• 51Institute of Cardiovascular and Medical Sciences, Faculty of Medicine, University of Glasgow, Glasgow, United Kingdom.
  • 52Netherlands Genomics Initiative (NGI)-sponsored Netherlands Consortium for Healthy Aging (NCHA), Leiden, The Netherlands.
  • 53Durrer Center for Cardiogenetic Research, Amsterdam, The Netherlands.
  • 54Interuniversity Cardiology Institute of the Netherlands, Utrecht, The Netherlands.
  • 55Department of General and Interventional Cardiology, University Heart Center Hamburg-Eppendorf, Hamburg, Germany.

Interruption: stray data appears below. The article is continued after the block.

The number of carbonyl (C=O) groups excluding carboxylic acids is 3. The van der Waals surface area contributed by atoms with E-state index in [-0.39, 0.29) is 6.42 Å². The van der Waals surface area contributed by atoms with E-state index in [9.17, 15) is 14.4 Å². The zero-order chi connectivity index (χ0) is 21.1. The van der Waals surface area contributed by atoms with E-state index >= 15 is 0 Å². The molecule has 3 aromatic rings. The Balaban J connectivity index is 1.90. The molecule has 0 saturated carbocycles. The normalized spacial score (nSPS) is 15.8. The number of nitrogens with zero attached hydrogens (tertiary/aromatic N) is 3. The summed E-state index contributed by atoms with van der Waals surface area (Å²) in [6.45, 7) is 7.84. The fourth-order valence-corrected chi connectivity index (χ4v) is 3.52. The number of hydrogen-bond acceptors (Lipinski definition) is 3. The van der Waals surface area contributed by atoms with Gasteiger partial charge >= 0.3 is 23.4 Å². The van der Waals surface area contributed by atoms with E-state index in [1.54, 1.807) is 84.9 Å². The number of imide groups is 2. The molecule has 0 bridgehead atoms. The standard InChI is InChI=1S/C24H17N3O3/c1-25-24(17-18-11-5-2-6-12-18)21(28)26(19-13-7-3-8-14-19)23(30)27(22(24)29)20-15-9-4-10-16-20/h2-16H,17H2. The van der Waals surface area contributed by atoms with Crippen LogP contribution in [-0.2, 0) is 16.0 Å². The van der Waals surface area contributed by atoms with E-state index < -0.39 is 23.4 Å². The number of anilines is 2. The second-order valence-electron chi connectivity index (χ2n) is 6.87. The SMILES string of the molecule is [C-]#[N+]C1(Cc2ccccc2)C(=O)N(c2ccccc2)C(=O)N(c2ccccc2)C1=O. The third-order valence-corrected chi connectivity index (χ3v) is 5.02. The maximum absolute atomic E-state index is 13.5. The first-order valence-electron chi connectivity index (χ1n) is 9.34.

• 56Department of Health Services, University of Washington, Seattle, WA, United States of America.
  • 57Department of Medicine, Baylor College of Medicine, Houston, Texas, United States of America.
  • 58Division of Intramural Research, National Heart, Lung and Blood Institute, Bethesda, MD, United States of America.
  • 59Cardiology Section, Department of Medicine, Boston Veteran's Administration Healthcare, Boston, MA, United States of America.

Abstract

BACKGROUND:

Data are limited on genome-wide association studies (GWAS) for incident coronary heart disease (CHD). Moreover, it is not known whether genetic variants identified to date also associate with risk of CHD in a prospective setting.

METHODS: